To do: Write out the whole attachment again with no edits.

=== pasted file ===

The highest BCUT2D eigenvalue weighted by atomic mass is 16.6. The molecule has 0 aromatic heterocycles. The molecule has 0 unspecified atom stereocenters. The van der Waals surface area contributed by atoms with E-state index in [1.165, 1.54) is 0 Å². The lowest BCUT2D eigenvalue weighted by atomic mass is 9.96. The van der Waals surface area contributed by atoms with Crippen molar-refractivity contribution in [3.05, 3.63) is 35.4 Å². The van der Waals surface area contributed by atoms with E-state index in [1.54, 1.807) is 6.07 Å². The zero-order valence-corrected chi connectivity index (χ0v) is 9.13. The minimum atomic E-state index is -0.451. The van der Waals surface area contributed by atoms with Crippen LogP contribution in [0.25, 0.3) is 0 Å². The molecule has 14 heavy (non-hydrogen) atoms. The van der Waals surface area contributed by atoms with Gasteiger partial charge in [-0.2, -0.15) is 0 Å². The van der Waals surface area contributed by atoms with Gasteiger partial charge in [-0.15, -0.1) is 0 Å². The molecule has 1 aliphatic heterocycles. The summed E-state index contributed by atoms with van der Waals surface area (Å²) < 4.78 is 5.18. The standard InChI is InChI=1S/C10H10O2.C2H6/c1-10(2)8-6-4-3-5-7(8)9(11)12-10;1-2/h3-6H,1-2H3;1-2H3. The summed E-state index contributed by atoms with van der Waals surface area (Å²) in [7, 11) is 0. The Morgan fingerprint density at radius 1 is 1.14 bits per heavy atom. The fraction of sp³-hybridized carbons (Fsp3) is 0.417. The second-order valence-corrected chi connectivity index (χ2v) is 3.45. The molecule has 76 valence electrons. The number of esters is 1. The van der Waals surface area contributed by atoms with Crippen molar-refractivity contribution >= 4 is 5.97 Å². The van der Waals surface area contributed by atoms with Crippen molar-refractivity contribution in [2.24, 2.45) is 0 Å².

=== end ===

The highest BCUT2D eigenvalue weighted by atomic mass is 16.6. The molecule has 0 aromatic heterocycles. The molecule has 0 unspecified atom stereocenters. The van der Waals surface area contributed by atoms with E-state index in [1.165, 1.54) is 0 Å². The lowest BCUT2D eigenvalue weighted by atomic mass is 9.96. The van der Waals surface area contributed by atoms with Crippen molar-refractivity contribution in [3.05, 3.63) is 35.4 Å². The van der Waals surface area contributed by atoms with E-state index in [1.54, 1.807) is 6.07 Å². The zero-order valence-corrected chi connectivity index (χ0v) is 9.13. The minimum atomic E-state index is -0.451. The van der Waals surface area contributed by atoms with Crippen LogP contribution in [0.25, 0.3) is 0 Å². The molecule has 14 heavy (non-hydrogen) atoms. The van der Waals surface area contributed by atoms with Gasteiger partial charge in [-0.2, -0.15) is 0 Å². The van der Waals surface area contributed by atoms with Gasteiger partial charge in [-0.15, -0.1) is 0 Å². The molecule has 1 aliphatic heterocycles. The summed E-state index contributed by atoms with van der Waals surface area (Å²) < 4.78 is 5.18. The standard InChI is InChI=1S/C10H10O2.C2H6/c1-10(2)8-6-4-3-5-7(8)9(11)12-10;1-2/h3-6H,1-2H3;1-2H3. The summed E-state index contributed by atoms with van der Waals surface area (Å²) in [7, 11) is 0. The Morgan fingerprint density at radius 1 is 1.14 bits per heavy atom. The fraction of sp³-hybridized carbons (Fsp3) is 0.417. The second-order valence-corrected chi connectivity index (χ2v) is 3.45. The molecule has 76 valence electrons. The number of esters is 1. The van der Waals surface area contributed by atoms with Crippen molar-refractivity contribution >= 4 is 5.97 Å². The van der Waals surface area contributed by atoms with Crippen molar-refractivity contribution in [2.24, 2.45) is 0 Å².